SMB PPC FTW: Kirk Williams Shows Small Businesses How To Win With PPC

A lesson in three-letter acronyms, surviving PPC for small-and-medium-sized businesses

Dedicated staff. Marketing budgets with commas (sometimes more than one!) The buffer to fail.

Large brands have it all. In a world of large brands, can SMBs (small-to-medium-sized businesses) compete? During his State of Search presentation, Kirk Williams said though it’ll be tough, SMBs can compete and win against brands.

But how do we even define SMBs?

Kirk Williams defines SMBs as:

  • Are Local (Often)
  • Have a simple product
  • Have a simple PPC account
  • Usually have an ad budget not exceeding $2500

SMB PPC Tip #1: Set Yourself Up Like Chuck Norris Playing 1-Man Volleyball

Account setup is critical, especially for SMBs. Setting up a PPC account correctly initially may be time consuming, but leads to more efficiency and fewer headaches down the line.

Kirk Williams recommends setting up SMB PPC accounts according to match type at the campaign level.
Why? It allows for greater control. You can prioritize groups of keywords (like top performers or your exact-match set), and have tighter control over your budget.

Kirk also recommends using custom landing pages.

Many times, a SMB site may not be mobile friendly (if they’re even USER friendly). Sometimes, a custom landing page service like Unbounce (or a graphic design student from your local community college) may prove its value down the road.

SMB PPC Tip #2: Budget Like You’re Un-American

SMB PPC is all about control, and controlling your budget is the most important aspect of PPC – even more important than account setup. Unlike larger brands, you can’t just throw more money at it and hope it sticks (most SMBs have a less than $2500 budget.)

So how do you spend your budget wisely? Kirk’s tips:

  • Separate RLSA (remarketing lists for search ads) campaigns from search campaigns. By layering RLSAs on top of search, you’ll get more bang for your buck (it’s usually cheaper to convert returning customers than it is to get new ones.)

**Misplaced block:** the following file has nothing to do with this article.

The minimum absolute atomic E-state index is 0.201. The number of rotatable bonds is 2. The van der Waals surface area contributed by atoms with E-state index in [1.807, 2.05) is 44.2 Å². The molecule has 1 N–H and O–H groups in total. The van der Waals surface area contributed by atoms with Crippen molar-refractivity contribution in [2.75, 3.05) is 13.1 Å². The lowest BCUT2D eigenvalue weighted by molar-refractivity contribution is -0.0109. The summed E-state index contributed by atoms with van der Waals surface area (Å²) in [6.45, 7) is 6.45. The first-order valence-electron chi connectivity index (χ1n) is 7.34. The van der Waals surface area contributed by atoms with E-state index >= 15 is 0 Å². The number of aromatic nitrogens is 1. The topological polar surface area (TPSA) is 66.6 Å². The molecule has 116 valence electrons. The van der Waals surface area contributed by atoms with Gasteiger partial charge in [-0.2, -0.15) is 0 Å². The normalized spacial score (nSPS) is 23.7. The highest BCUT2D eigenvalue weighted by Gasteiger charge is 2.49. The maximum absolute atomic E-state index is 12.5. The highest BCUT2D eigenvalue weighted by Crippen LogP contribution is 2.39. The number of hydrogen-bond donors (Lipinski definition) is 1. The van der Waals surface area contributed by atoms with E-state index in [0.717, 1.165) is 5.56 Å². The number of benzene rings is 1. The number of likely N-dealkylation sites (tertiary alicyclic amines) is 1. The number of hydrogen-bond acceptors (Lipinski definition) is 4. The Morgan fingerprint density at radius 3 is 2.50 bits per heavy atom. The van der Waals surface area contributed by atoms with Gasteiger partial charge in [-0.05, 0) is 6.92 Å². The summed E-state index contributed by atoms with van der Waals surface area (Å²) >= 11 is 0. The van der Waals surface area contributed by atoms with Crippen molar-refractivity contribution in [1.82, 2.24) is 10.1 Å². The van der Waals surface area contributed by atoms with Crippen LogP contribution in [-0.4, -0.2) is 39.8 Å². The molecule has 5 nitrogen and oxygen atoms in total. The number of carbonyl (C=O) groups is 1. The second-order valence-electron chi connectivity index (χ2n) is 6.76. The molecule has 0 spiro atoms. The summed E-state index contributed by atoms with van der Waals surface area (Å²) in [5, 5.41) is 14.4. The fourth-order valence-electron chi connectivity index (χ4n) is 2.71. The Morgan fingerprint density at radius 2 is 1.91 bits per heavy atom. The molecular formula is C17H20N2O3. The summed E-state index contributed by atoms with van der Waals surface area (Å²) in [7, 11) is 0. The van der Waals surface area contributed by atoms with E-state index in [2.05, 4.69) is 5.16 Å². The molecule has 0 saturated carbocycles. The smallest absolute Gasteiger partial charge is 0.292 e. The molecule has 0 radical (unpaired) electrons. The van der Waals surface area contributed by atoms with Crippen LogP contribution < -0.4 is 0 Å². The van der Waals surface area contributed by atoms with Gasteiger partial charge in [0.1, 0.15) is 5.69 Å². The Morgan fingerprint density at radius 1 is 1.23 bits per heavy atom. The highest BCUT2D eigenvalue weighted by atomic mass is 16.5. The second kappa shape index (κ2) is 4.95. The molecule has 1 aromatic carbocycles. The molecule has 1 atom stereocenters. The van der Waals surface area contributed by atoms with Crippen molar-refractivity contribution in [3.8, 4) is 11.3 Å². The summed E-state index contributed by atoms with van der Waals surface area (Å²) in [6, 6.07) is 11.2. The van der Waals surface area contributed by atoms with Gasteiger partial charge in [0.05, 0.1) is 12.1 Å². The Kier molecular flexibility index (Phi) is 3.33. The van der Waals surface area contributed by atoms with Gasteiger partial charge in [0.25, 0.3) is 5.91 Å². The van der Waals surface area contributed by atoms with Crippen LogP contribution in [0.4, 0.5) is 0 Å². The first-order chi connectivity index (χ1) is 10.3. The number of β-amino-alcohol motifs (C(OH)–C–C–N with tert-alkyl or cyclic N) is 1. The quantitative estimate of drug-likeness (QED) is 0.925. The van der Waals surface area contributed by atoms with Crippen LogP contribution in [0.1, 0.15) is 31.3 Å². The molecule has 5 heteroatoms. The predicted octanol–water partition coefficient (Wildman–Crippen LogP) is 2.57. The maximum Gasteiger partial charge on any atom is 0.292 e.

• Pull out your top-performing keywords into a separate campaign, and put them into SKAGs (single-keyword ad groups). Prioritize your budget amongst these, and use a shared budget amongst your remaining campaigns. (But remember to prioritize your exact-match keyword sets.)

SMB PPC Tip #3: Target Like Finn & Padme, Not Storm Troopers

Being laser-focused with who sees your ads and where you devote your budget could be the icing on the cake, or could break your efforts completely.

In addition to layering RLSA on top of search, Kirk recommends setting up RLSA based on activity.

Just because a user visits your site doesn’t mean they’ll convert, but more activity on your site signals they’ll be more likely to convert.

Setting up lists based on length of time, amount of sessions, or number of pages visited may make your campaigns go further, and will annoy less people your campaign wasn’t intended to reach.

SMB PPC Tip #4: Report Like You’re a Tattle-tale

While digital marketers have KPIs they tend to look at regularly, those may or not be the same ones that the business owner cares about. Kirk stressed that it was important to identify and report on the KPIs that the business owner cares about, and to eliminate pointless ones.

He also advised that SMBs loved big picture stats – if applicable, include year-to-date stats. And, of course, make it pretty (Kirk recommends using Swydo to report).

At the end of the day, Kirk reminded us that reporting MUST be customer-centric – It’s about the client.

Can SMBs compete against big brands?

The battle can seem like it’s uphill. But if they act smarter and more efficiently, SMBs can compete against big brands, and even have some wins.